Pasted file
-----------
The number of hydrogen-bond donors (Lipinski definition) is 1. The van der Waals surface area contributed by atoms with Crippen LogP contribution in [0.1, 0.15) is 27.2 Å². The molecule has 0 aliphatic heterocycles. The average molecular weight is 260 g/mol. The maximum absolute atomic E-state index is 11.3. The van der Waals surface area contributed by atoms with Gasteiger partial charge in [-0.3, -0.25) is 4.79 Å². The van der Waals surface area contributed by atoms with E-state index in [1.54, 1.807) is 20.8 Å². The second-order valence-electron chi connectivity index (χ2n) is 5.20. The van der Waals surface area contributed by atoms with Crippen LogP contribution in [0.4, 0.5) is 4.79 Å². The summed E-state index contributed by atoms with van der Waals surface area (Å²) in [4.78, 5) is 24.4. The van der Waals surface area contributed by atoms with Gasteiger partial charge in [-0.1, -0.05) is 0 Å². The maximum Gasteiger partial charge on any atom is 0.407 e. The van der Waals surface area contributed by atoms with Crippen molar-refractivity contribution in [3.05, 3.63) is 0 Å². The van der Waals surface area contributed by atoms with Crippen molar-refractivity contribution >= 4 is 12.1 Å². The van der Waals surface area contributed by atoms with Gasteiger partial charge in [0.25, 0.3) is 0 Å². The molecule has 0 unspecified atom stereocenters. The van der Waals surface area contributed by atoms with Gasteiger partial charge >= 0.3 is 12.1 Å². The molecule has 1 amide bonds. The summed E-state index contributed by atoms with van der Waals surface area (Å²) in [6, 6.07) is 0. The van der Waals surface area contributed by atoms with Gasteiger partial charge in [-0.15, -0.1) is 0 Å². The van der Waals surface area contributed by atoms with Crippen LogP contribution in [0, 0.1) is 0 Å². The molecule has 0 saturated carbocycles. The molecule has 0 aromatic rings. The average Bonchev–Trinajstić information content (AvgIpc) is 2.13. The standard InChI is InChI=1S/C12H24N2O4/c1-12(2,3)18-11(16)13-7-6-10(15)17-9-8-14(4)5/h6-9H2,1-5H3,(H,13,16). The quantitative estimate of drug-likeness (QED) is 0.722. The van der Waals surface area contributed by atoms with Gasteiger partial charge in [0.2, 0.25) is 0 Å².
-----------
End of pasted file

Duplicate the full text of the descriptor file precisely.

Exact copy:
The number of hydrogen-bond donors (Lipinski definition) is 1. The van der Waals surface area contributed by atoms with Crippen LogP contribution in [0.1, 0.15) is 27.2 Å². The molecule has 0 aliphatic heterocycles. The average molecular weight is 260 g/mol. The maximum absolute atomic E-state index is 11.3. The van der Waals surface area contributed by atoms with Gasteiger partial charge in [-0.3, -0.25) is 4.79 Å². The van der Waals surface area contributed by atoms with E-state index in [1.54, 1.807) is 20.8 Å². The second-order valence-electron chi connectivity index (χ2n) is 5.20. The van der Waals surface area contributed by atoms with Crippen LogP contribution in [0.4, 0.5) is 4.79 Å². The summed E-state index contributed by atoms with van der Waals surface area (Å²) in [4.78, 5) is 24.4. The van der Waals surface area contributed by atoms with Gasteiger partial charge in [-0.1, -0.05) is 0 Å². The maximum Gasteiger partial charge on any atom is 0.407 e. The van der Waals surface area contributed by atoms with Crippen molar-refractivity contribution in [3.05, 3.63) is 0 Å². The van der Waals surface area contributed by atoms with Crippen molar-refractivity contribution >= 4 is 12.1 Å². The van der Waals surface area contributed by atoms with Gasteiger partial charge in [0.25, 0.3) is 0 Å². The molecule has 0 unspecified atom stereocenters. The van der Waals surface area contributed by atoms with Gasteiger partial charge >= 0.3 is 12.1 Å². The molecule has 1 amide bonds. The summed E-state index contributed by atoms with van der Waals surface area (Å²) in [6, 6.07) is 0. The van der Waals surface area contributed by atoms with Gasteiger partial charge in [-0.15, -0.1) is 0 Å². The van der Waals surface area contributed by atoms with Crippen LogP contribution in [0, 0.1) is 0 Å². The molecule has 0 saturated carbocycles. The molecule has 0 aromatic rings. The average Bonchev–Trinajstić information content (AvgIpc) is 2.13. The standard InChI is InChI=1S/C12H24N2O4/c1-12(2,3)18-11(16)13-7-6-10(15)17-9-8-14(4)5/h6-9H2,1-5H3,(H,13,16). The quantitative estimate of drug-likeness (QED) is 0.722. The van der Waals surface area contributed by atoms with Gasteiger partial charge in [0.2, 0.25) is 0 Å².